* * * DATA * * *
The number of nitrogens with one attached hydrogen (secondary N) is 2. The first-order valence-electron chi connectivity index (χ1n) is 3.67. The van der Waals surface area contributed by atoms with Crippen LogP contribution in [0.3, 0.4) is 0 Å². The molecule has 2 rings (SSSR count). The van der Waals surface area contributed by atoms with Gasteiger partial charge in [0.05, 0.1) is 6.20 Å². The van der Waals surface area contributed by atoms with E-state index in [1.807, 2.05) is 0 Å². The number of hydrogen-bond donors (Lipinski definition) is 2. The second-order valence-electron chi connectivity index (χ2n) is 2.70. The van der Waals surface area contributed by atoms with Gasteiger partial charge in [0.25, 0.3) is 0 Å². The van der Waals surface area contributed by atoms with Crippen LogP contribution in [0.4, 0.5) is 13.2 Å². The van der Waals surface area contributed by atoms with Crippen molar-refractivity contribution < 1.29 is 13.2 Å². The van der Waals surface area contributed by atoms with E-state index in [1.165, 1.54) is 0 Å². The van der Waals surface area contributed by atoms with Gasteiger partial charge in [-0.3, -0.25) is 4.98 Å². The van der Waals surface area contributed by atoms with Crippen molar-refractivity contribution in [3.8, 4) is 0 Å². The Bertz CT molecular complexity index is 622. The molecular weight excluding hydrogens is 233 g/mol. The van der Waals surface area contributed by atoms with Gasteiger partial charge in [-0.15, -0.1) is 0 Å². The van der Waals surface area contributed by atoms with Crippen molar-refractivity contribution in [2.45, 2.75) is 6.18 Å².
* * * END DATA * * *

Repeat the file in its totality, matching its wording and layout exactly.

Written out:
The number of nitrogens with one attached hydrogen (secondary N) is 2. The first-order valence-electron chi connectivity index (χ1n) is 3.67. The van der Waals surface area contributed by atoms with Crippen LogP contribution in [0.3, 0.4) is 0 Å². The molecule has 2 rings (SSSR count). The van der Waals surface area contributed by atoms with Gasteiger partial charge in [0.05, 0.1) is 6.20 Å². The van der Waals surface area contributed by atoms with E-state index in [1.807, 2.05) is 0 Å². The number of hydrogen-bond donors (Lipinski definition) is 2. The second-order valence-electron chi connectivity index (χ2n) is 2.70. The van der Waals surface area contributed by atoms with Gasteiger partial charge in [0.25, 0.3) is 0 Å². The van der Waals surface area contributed by atoms with Crippen LogP contribution in [0.4, 0.5) is 13.2 Å². The van der Waals surface area contributed by atoms with Crippen molar-refractivity contribution < 1.29 is 13.2 Å². The van der Waals surface area contributed by atoms with E-state index in [1.165, 1.54) is 0 Å². The van der Waals surface area contributed by atoms with Gasteiger partial charge in [-0.3, -0.25) is 4.98 Å². The van der Waals surface area contributed by atoms with Crippen molar-refractivity contribution in [3.8, 4) is 0 Å². The Bertz CT molecular complexity index is 622. The molecular weight excluding hydrogens is 233 g/mol. The van der Waals surface area contributed by atoms with Gasteiger partial charge in [-0.15, -0.1) is 0 Å². The van der Waals surface area contributed by atoms with Crippen molar-refractivity contribution in [2.45, 2.75) is 6.18 Å².